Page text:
The Southeast housing market remains strong
The Southeast housing market remains strong
Though the rate of house price growth in Q3 (July, August & September) in London has fallen by 0.6% year-on-year; house price growth in the Southeast has remained strong at 3.9%. The average house price growth rate in the UK was at 2.2% for the same quarter, the UK average house price being £210,982. In the Southeast the average house price is £277,519, compared to £471,761 in London.
Looking at the bigger picture the rate of house-buying (residential transactions) has slowed to around 5% and is level with 2013 transaction rates. After the 2008 financial crisis homeowners were reluctant to move. The rate of transactions fell to its lowest rate ever in 2009; during this period, a house would typically change hands every 25 years.
How has homeownership changed?
Restrictive planning policies mean that there are 50,000 less new-builds per annum than there were in 1981. As the cost of living has risen and wages have fallen or stagnated houses have become less affordable for many young and working-age people. Saving for stamp duty, estate agent fees and a deposit is a challenge. The average deposit for first time buyers is now roughly equivalent to a years’ salary. An ageing population is a less mobile one; retirees are reluctant to downsize when, for many, their home is their most valuable asset. Council tax was last updated over 20 years’ ago in 1993; the most expensive homes are taxed relatively leniently which disincentives homeowners to move. At the other end of the spectrum stamp duties have risen substantially amounting to a 30% increase per residential transaction, since 1997.
On the increase too is the number of single homeowners now at 30%. Not surprising then to learn that one in three of Britain’s housing stock has two or more spare bedrooms. Overcrowding, the number of people compared to the number of bedrooms, however is rising. The number of people willing to commute to work for two hours or more rose by one fifth from 2011 to 2016 according to property analysts Hudson and Green. Holding onto a good job and the property that is afforded by it seems to be a priority.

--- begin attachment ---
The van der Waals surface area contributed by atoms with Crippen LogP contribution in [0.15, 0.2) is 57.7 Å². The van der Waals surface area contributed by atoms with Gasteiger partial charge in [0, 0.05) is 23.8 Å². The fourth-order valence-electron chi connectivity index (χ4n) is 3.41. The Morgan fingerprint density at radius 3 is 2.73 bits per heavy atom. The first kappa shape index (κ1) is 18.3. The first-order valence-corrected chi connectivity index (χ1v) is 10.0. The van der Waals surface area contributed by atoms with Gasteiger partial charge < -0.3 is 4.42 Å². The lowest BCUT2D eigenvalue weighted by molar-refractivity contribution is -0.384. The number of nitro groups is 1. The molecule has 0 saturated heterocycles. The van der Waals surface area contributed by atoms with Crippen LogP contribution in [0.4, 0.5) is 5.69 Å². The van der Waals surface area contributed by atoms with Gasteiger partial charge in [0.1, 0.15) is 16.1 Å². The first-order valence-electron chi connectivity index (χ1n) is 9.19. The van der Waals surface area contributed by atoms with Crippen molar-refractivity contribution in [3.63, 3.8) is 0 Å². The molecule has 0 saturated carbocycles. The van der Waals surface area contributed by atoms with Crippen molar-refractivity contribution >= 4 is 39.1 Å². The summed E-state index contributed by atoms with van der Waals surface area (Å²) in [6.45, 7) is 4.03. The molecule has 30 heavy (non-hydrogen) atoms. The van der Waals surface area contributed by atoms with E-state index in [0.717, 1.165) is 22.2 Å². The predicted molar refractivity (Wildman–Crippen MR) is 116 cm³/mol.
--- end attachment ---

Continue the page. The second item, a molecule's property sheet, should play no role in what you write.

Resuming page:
What are the options to save for a deposit?
There are some specific options to save into an Individual Savings Account (ISA) that earn a government bonus 25%. This is to encourage both saving and homeownership.
Which ISA is suitable depends on whether a would-be homeowner is a first-time buyer, or a buyer that is aged over 18 years but under 40 years’ old.
Help to buy ISAs are for first-time home buyers. They are for each individual buyer not for each individual home; meaning that groups of buyers can save for a deposit together. Individuals can save up to £200 per month and can open the ISA with a deposit of £1,200. The government will top up the Help to Buy ISA with a maximum of £3,000 if the total savings are at £12,000.
Lifetime ISAs can be used to buy a first home or to save for later life. Individual savers must be aged between 18-40 years’ old, and can save up to £4,000 per annum until they are 50 years’ old. The capped savings of £4,000 per annum count towards an individual’s annual ISA savings limit. The government will add a bonus to savings of 25%, a maximum of £1,000 per annum. The Lifetime ISA can be invested in stocks and shares or held as cash or invested as a mix of cash and stocks and shares.
Can mortgage repayment terms be lengthened?
Longer mortgage repayment terms are increasing in popularity, however the interest that is paid back over a longer term is significantly higher that if the mortgage is paid back over 25 years or less. Here are some examples of monthly mortgage payments and total interest on a repayment mortgage of £150,000 with longer repayment terms.
Longer term repayment mortgage comparison of £150,000 mortgage with an assumed interest rate of 2.5%
*Source L&C Mortgages
As ever we would advise you to speak to an Independent Financial Advisor about your finances. To arrange a consultation with Marchwood IFA please call 01243 532 635. We have specialists that are able to discuss specific options with you.
To discuss mortgages & insurances please ask to speak to James Mayne.
To discuss Life, serious illness and income protection insurances (to protect a debt such as a mortgage or to make sure that your family is well looked after financially after the death of a parent/partner) or equity release to help you plan for income in retirement please ask to speak to Hamish Gairns.
To discuss retirement and investment plans with us please ask to speak to Richard Smith.